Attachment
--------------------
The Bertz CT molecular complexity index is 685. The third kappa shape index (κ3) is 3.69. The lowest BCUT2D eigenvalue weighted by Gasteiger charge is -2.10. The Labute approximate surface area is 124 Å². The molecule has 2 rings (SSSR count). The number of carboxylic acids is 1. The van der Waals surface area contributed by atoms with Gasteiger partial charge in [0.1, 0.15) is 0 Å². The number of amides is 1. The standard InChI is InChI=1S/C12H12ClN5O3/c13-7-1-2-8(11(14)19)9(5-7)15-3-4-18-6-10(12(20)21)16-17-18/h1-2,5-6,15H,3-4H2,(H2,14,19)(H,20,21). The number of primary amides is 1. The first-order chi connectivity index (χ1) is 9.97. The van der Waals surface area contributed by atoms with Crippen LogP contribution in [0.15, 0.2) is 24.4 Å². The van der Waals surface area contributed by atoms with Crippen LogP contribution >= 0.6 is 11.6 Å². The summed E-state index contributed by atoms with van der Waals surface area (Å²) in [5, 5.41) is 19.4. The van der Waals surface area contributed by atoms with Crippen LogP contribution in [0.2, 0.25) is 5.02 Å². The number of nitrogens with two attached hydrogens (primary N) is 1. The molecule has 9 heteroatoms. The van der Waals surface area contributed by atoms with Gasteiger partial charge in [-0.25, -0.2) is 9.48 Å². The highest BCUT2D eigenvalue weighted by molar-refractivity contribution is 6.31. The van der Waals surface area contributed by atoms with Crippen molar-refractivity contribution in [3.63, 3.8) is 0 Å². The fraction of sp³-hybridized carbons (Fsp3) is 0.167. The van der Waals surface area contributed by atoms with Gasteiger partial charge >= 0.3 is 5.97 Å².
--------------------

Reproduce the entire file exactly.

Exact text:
The Bertz CT molecular complexity index is 685. The third kappa shape index (κ3) is 3.69. The lowest BCUT2D eigenvalue weighted by Gasteiger charge is -2.10. The Labute approximate surface area is 124 Å². The molecule has 2 rings (SSSR count). The number of carboxylic acids is 1. The van der Waals surface area contributed by atoms with Gasteiger partial charge in [0.1, 0.15) is 0 Å². The number of amides is 1. The standard InChI is InChI=1S/C12H12ClN5O3/c13-7-1-2-8(11(14)19)9(5-7)15-3-4-18-6-10(12(20)21)16-17-18/h1-2,5-6,15H,3-4H2,(H2,14,19)(H,20,21). The number of primary amides is 1. The first-order chi connectivity index (χ1) is 9.97. The van der Waals surface area contributed by atoms with Crippen LogP contribution in [0.15, 0.2) is 24.4 Å². The van der Waals surface area contributed by atoms with Crippen LogP contribution >= 0.6 is 11.6 Å². The summed E-state index contributed by atoms with van der Waals surface area (Å²) in [5, 5.41) is 19.4. The van der Waals surface area contributed by atoms with Crippen LogP contribution in [0.2, 0.25) is 5.02 Å². The number of nitrogens with two attached hydrogens (primary N) is 1. The molecule has 9 heteroatoms. The van der Waals surface area contributed by atoms with Gasteiger partial charge in [-0.25, -0.2) is 9.48 Å². The highest BCUT2D eigenvalue weighted by molar-refractivity contribution is 6.31. The van der Waals surface area contributed by atoms with Crippen molar-refractivity contribution in [3.63, 3.8) is 0 Å². The fraction of sp³-hybridized carbons (Fsp3) is 0.167. The van der Waals surface area contributed by atoms with Gasteiger partial charge >= 0.3 is 5.97 Å².